I first visited Havana in November 2016, a few days after Fidel Castro died, and just under a year before Hurricane Irma hit Cuba in September 2017. Since then, much has changed, including the hand-painted signs that punctuate the journey from the airport to the city centre, which today do not celebrate the revolution so much as the 'Unidad y...
The exhibition Beyond Boundaries at Somerset House in London (12 March–2 April 2019) marked the historic contributions of the Central Academy of Fine Arts, Beijing (CAFA) and the Slade School of Fine Art, University College London, on the occasion of their 100th and 150th anniversaries, respectively. Spread across several rooms of Somerset House's...
The National 2019: New Australian Art features work by 70 contemporary Australia-based artists split across three venues: the Art Gallery of New South Wales (AGNSW), Carriageworks, and the Museum of Contemporary Art Australia (MCA) (29 March–21 July 2019), as curated by Isobel Parker Philip, curator of photographs at AGNSW; Daniel Mudie Cunningham,...
Exhibition view: Kiki Smith, Below the Horizon, the Museum at Eldridge Street (12 April–10 October 2018). Courtesy The Brooklyn Rail.
Stars are again on Smith’s mind. Her unassuming new show of fifty works at the synagogue, now a museum, is titled Below the Horizon, in recognition, according to the exhibition, of the fact that we only see the stars once the sun has gone down. Sunsets are a fine metaphor for the museum’s extended period of decline.
Krakow Witkin Gallery features contemporary art of all media by emerging and established regional, national and international artists as well as representing several estates. The overall focus is on Minimal, reductivist and conceptually-driven works that have been made from 1950 to the present. Barbara Krakow first opened a gallery in 1959, exhibiting Ellsworth Kelly as early as 1965, Sol LeWitt in 1971 and being the first gallery in the US to show Joseph Beuys. Since 2004, Krakow has partnered with Andrew Witkin and in 2017, the gallery’s name changed to Krakow Witkin Gallery. The gallery co-represents the estates of Sol LeWitt and Fred Sandback. Since the 1980’s, it has published catalogue raisonnés of numerous artists’ prints, such as those by Kiki Smith, Sol LeWitt and most recently, Mel Bochner.
Located on Boston’s Newbury Street, Krakow Witkin Gallery presents two exhibitions simultaneously, one in the larger gallery and one in the smaller space. These shows change every six weeks. Along with this programming, the gallery has an ongoing project, One Wall, One Work, where a single work is exhibited on an isolated wall, thus providing artists and viewers the experience of seeing an isolated work (often-times some form of installation), as well as the smaller and larger exhibitions in the other two spaces. This spectrum of viewing opportunities is a key part of the gallery’s mission to not only present and promote artists and artworks it believes in, but to help provide enlightening experiences for those of varying knowledge- and experience-bases.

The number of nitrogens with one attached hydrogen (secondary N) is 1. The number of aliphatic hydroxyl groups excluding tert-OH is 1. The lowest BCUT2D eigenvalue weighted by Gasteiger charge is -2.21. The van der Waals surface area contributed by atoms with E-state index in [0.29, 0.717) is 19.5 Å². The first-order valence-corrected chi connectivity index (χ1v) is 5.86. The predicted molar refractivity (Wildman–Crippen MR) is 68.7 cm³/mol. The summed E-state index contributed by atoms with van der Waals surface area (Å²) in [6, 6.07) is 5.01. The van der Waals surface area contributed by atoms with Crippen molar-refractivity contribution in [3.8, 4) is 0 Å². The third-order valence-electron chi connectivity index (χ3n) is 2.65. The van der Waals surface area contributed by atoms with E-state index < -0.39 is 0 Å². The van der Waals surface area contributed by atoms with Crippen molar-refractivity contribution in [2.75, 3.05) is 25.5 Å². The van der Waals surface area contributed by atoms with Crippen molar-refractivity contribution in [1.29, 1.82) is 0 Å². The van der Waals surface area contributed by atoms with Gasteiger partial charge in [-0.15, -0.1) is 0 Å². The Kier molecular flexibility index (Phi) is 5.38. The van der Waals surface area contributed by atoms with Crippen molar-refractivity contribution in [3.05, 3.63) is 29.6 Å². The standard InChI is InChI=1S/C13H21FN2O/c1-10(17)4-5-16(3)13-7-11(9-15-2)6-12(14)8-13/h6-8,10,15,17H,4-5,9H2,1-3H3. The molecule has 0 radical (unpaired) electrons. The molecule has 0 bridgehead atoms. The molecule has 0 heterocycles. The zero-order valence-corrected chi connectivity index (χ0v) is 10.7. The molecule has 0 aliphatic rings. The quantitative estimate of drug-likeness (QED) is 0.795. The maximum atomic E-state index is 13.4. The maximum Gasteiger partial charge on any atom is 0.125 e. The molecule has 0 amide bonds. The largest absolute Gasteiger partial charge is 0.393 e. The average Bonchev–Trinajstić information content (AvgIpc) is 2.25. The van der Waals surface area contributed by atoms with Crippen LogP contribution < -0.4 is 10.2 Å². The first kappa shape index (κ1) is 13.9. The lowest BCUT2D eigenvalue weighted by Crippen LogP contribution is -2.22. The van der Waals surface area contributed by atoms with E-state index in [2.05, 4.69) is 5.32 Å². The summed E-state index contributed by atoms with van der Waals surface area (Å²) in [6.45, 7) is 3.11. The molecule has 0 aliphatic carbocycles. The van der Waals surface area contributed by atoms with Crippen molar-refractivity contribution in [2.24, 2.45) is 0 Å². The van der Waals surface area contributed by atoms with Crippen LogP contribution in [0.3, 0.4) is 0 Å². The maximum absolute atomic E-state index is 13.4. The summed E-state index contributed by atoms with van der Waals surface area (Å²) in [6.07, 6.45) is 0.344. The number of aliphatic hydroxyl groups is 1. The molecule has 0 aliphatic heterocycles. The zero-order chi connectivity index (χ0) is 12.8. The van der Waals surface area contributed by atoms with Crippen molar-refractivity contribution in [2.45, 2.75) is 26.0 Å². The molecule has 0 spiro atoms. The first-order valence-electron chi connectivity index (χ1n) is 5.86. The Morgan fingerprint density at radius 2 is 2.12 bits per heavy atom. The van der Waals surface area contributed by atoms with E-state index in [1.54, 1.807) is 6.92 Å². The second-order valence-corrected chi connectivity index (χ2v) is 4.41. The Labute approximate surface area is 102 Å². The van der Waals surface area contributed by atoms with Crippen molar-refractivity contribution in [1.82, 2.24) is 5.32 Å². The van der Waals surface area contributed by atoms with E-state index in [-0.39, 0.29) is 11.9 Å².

Pace is a leading contemporary art gallery representing many of the most significant international artists and estates of the twentieth and twenty-first centuries.
Under the leadership of President and CEO Marc Glimcher, Pace is a vital force within the art world and plays a critical role in shaping the history, creation, and engagement with modern and contemporary art. Since its founding by Arne Glimcher in 1960, Pace has developed a distinguished legacy for vibrant and dedicated relationships with renowned artists. As the gallery approaches the start of its seventh decade, Pace’s mission continues to be inspired by our drive to support the world’s most influential and innovative artists and to share their visionary work with people around the world.
Pace advances this mission through its dynamic global program, comprising ambitious exhibitions, artist projects, public installations, institutional collaborations, and curatorial research and writing. Today, Pace has ten locations worldwide: three galleries in New York; one in London; one in Geneva; one in Palo Alto, California; one in Beijing; two in Hong Kong; and one in Seoul. Pace will open a new flagship gallery in New York, anticipated for completion in fall 2019. In 2016, Pace joined with Futurecity to launch Future\Pace—an international cultural partnership innovating multidisciplinary projects for art in the public realm.
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